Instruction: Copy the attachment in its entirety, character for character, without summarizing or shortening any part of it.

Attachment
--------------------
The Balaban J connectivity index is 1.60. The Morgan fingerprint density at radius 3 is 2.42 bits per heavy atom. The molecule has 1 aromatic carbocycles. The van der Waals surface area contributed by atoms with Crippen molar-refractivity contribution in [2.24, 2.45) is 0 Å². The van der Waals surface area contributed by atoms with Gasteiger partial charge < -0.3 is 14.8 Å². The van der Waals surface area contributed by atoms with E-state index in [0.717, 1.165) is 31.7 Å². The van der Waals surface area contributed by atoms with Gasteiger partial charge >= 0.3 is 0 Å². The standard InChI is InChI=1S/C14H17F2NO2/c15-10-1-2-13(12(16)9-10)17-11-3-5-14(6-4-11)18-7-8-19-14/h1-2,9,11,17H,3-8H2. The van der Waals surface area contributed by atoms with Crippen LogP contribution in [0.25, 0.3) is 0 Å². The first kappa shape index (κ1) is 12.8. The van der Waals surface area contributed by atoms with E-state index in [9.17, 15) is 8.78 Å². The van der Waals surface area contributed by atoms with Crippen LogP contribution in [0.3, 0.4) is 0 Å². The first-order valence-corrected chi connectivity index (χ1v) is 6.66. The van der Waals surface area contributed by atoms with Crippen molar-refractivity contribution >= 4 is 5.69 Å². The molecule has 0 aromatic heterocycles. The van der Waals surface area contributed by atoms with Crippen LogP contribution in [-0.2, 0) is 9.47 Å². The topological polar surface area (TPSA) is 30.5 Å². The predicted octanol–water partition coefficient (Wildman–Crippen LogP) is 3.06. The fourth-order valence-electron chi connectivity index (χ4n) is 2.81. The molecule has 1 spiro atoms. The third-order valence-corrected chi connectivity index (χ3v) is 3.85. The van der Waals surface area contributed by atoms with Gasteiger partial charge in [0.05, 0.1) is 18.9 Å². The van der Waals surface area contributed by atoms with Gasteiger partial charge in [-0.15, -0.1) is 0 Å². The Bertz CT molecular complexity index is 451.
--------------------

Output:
The Balaban J connectivity index is 1.60. The Morgan fingerprint density at radius 3 is 2.42 bits per heavy atom. The molecule has 1 aromatic carbocycles. The van der Waals surface area contributed by atoms with Crippen molar-refractivity contribution in [2.24, 2.45) is 0 Å². The van der Waals surface area contributed by atoms with Gasteiger partial charge < -0.3 is 14.8 Å². The van der Waals surface area contributed by atoms with E-state index in [0.717, 1.165) is 31.7 Å². The van der Waals surface area contributed by atoms with Gasteiger partial charge >= 0.3 is 0 Å². The standard InChI is InChI=1S/C14H17F2NO2/c15-10-1-2-13(12(16)9-10)17-11-3-5-14(6-4-11)18-7-8-19-14/h1-2,9,11,17H,3-8H2. The van der Waals surface area contributed by atoms with Crippen LogP contribution in [0.25, 0.3) is 0 Å². The first kappa shape index (κ1) is 12.8. The van der Waals surface area contributed by atoms with E-state index in [9.17, 15) is 8.78 Å². The van der Waals surface area contributed by atoms with Crippen LogP contribution in [0.3, 0.4) is 0 Å². The first-order valence-corrected chi connectivity index (χ1v) is 6.66. The van der Waals surface area contributed by atoms with Crippen molar-refractivity contribution >= 4 is 5.69 Å². The molecule has 0 aromatic heterocycles. The van der Waals surface area contributed by atoms with Crippen LogP contribution in [-0.2, 0) is 9.47 Å². The topological polar surface area (TPSA) is 30.5 Å². The predicted octanol–water partition coefficient (Wildman–Crippen LogP) is 3.06. The fourth-order valence-electron chi connectivity index (χ4n) is 2.81. The molecule has 1 spiro atoms. The third-order valence-corrected chi connectivity index (χ3v) is 3.85. The van der Waals surface area contributed by atoms with Gasteiger partial charge in [0.05, 0.1) is 18.9 Å². The van der Waals surface area contributed by atoms with Gasteiger partial charge in [-0.15, -0.1) is 0 Å². The Bertz CT molecular complexity index is 451.